"Bless this mess," she says out loud. She leans her head out beyond her calves and lets a wad of spit dribble from her lips into a little dark puddle on the carpet.

"Honey," Daniel calls. The policeman is here.

Daniel's on the lawn talking to him when she comes to the door. The policeman's black. Daniel's white. The policeman has a notepad in his hand. Daniel has Elizabeth's pack of cigarettes in his. She wants one.

"My computer. Um, the TV. My printer too. Two suitcases."


Elizabeth takes the cigarettes from Daniel's hand and decides to enjoy herself. "I'm going to New York in the morning."

"In the suitcases? Just clothes?"

The smile Daniel gives his wife asks her what game she's going to play. He tells the policeman, "And three thousand dollars cash."

Elizabeth lets fly a belly laugh.

"Three thousand."

"I didn't want to forget it," says Elizabeth, taking a deep breath. "So I rolled it up and put it in the suitcase. There was also a um…" She lights a cigarette and drags deeply, Daniel knows, to keep from laughing in the policeman's face. "There was also a hair dryer. In the other suitcase."

"What time'd you get home?"

"Around 12:30," says Daniel.

"Where were you?"

"Dinner. At Mao Palace in the Valley."

"It was a special occasion," Elizabeth says, dragging from the cigarette.

"What's the occasion?"

Daniel's eyes beg her to stop. "Her um…Her New York trip. Tomorrow."

"Your name ma'am?" The policeman has by now decided to spend as little time as he can with these two people.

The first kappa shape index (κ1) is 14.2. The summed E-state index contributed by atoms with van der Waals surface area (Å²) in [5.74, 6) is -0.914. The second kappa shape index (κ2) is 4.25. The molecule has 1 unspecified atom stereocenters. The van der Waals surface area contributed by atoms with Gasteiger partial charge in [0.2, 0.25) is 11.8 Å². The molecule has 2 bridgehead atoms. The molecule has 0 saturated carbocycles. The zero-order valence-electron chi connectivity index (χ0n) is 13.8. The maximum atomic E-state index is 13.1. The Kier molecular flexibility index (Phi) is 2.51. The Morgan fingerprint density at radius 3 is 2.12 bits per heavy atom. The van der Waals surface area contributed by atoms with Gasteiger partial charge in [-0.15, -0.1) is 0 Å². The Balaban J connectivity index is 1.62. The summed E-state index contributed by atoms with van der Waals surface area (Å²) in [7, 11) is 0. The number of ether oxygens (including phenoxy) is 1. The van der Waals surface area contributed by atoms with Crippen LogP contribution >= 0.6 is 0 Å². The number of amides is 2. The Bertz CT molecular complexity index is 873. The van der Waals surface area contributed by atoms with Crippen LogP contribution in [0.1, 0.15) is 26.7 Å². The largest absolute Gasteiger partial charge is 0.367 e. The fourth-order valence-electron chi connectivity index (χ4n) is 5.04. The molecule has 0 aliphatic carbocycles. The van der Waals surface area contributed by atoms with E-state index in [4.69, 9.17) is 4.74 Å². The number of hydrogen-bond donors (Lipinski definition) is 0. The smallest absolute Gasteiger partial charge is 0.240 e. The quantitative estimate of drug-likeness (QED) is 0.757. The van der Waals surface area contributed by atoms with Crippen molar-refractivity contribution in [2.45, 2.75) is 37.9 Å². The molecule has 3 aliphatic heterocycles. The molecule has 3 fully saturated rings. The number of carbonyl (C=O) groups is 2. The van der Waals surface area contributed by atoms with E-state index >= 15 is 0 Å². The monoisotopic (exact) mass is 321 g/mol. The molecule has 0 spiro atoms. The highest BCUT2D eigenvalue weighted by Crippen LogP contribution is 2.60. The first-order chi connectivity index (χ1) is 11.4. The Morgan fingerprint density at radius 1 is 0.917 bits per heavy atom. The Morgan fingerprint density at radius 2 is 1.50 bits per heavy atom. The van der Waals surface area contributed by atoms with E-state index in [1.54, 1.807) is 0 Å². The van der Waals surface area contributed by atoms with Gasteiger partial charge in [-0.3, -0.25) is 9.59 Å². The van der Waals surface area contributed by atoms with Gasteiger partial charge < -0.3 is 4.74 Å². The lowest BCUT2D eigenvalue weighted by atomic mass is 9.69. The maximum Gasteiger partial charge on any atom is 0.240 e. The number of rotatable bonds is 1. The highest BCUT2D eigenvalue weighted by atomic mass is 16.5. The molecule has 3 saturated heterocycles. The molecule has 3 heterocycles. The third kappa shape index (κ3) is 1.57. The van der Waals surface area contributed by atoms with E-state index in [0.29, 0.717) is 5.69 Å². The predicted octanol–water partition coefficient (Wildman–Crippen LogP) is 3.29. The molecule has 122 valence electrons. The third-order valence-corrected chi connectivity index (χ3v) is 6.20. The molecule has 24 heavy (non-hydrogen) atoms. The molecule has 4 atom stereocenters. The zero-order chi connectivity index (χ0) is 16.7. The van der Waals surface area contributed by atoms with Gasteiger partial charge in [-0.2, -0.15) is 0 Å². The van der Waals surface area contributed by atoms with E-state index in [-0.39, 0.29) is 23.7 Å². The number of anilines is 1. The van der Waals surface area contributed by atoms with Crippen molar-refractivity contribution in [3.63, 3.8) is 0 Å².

Daniel can see Elizabeth is holding back gale force laughter. Standing side-by-side with Daniel and talking to people has been troublesome for Elizabeth of late. "Mrs. Elizabeth Roundtree," she says.

"Mr. Roundtree, has your house been burglarized before?"

Elizabeth takes five steps away from Daniel and stands facing a bush. Daniel now has a very big grin on his face. "My name isn't Roundtree. It's Daniel Prekop."

"Your wife kept her name?"

"Yes," Daniel says. Tonight might be the last night he can see her laugh. "And she'll keep on keeping it too."

Elizabeth laughs so hard she's doubled over, coughing into the bush. Daniel watches her, smiling at her, keeping his eyes away from the policeman who has placed his hand on his nightstick.

"Go in the house. Drink some water," Daniel shouts at his wife. She runs inside.

The policeman waits. "Sorry," says Daniel. "We're getting divorced. She's moving to New York."

The policeman lowers his eyes to his notepad and writes something. Daniel peers over the pad to see what he's writing, but he can't make it out. When the policeman stops writing, he gives Daniel a card with a number to call and then drives away.

Inside Elizabeth lay in bed with a lit cigarette in her hand, resting on her forehead. She's done laughing. Daniel gets in bed beside her. He won't need to masturbate tonight. He's not going to get hard. Tonight's a special occasion.

"My money," Elizabeth says.

"I can take out five hundred tomorrow. I'll write you a check for more."

"But that's your money."

Daniel's hands are on his belly. "I don't need it. Pay me back if you want."

She puts her cigarette out in a beer bottle by the bed. She rolls over to face him, folding her hands in the space between them. "I will. I think I'm supposed to."

The light's still on. They're going to stay up. Only five hours left before they leave for the airport.

Happy Waiting For A Policeman Day!